So . . . yes, we are in the process of moving - in that we have found a house Northwards in France, or rather North-Westwards. It was going to be purely Northwards but plans have changed . . .
It's about fourteen years since we last moved house and that was only a mile up the road. This move will be huge in distance and stuff. I've been steadily boxing up unwanted stuff for the last couple of weeks now and taking it to the equivalent of Oxfam, but the amount doesn't seem to be decreasing much. If Mark had been a flute player and just that, not a pianist/multi-instrumentalist/ethnomusicologist we might not have quite the amount of associated items, but we do, and that's fine. We also have all the antique and boot sale finds that we have accumulated over the years, partly for the pleasure of doing so but also with the idea of running a 'brocante' /tea shop somewhere. This new house may well lend itself to such an enterprise so all that has to be kept too.
Anyway, part of moving to another region is the excitement of new discoveries but also the sadness of leaving loved people and places behind. The people will hopefully visit but the places will only remain in memories and photos, therefore I feel compelled to catalogue all the favourite places, mainly those that feature in regular dog walks.
This involves a short car drive to a village on a hill, and a further winding road leading to a tiny hamlet called Lapayre, now just one dwelling in which resides Mr Oui, Oui, Oui, and his wife who I have never seen. If Mr Oui, Oui, Oui (called thus as his cheerful conversation is peppered with the repeated word) is around he will sally forth on his elderly but spritely legs and retail us with information about the hamlet which once held eight families all called Lapayre, the vines, the woods, his regard for all people whatever their skin colour, his happiness at living in such a place, etc.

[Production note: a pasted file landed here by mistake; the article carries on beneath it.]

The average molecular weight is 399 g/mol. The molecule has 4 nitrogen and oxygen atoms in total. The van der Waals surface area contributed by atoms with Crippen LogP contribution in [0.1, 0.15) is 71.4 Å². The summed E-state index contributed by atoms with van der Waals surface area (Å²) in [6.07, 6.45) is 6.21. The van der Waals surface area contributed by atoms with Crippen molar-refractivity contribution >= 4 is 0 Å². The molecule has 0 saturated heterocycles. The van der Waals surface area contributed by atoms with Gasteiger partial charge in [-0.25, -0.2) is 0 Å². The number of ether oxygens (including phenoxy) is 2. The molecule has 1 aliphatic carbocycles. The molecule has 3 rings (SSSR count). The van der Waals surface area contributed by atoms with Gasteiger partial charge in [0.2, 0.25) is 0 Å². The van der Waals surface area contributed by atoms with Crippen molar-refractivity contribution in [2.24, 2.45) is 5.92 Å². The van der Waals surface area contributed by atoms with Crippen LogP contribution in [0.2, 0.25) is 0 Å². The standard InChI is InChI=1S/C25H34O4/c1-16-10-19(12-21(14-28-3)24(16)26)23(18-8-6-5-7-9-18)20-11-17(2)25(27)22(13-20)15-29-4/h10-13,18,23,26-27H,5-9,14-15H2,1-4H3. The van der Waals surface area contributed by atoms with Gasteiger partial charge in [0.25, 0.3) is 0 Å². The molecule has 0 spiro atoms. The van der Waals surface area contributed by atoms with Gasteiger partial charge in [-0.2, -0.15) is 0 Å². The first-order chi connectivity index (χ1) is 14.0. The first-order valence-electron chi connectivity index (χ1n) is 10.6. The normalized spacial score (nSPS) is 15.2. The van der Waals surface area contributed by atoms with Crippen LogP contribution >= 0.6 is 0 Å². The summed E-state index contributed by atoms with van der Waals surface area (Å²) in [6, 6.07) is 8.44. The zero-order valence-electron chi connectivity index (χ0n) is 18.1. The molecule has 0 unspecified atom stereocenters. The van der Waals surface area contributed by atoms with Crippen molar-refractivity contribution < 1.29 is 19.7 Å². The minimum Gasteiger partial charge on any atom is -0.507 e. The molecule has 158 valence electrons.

Today, he appeared, hobbling slightly and explained that he had met with a slight tractor accident. I congratulated him on his magnificent vegetable patch (small field) which made ours look utterly pathetic, and talked about pesticide-free gardening. He led us into the veg area, cut us a lettuce the size of a turkey and handed it to me saying his chickens would only eat the outside leaves of a home-grown lettuce, non of this supermarket rubbish...
We thanked him and set out on the walk which features a gently concave slope of vines slightly resembling a saddle. The dogs, let off after a safe distance from the chickens ran off knowing well the walk's outline, just waiting at the appropriate moment when we decide whether to take the shorter walk where one admires the view of St Polycarpe Abbey and the hills of Arce (snigger not), or the longer loop walk which ends back up at Mr Oui, Oui Oui's tractor barn.
We took the longer walk which leads up into a small wood, down a lush hillside full of wild flowers and insects and then up into a small but challenging (in the heat) upward section back to the car.
I've probably done this walk about fifty times over our seventeen years in this beautiful area of the Aude, and I never tire of its sights, and sounds of the resident crows who live in the forest above the path and the breezes that blow through the pine trees.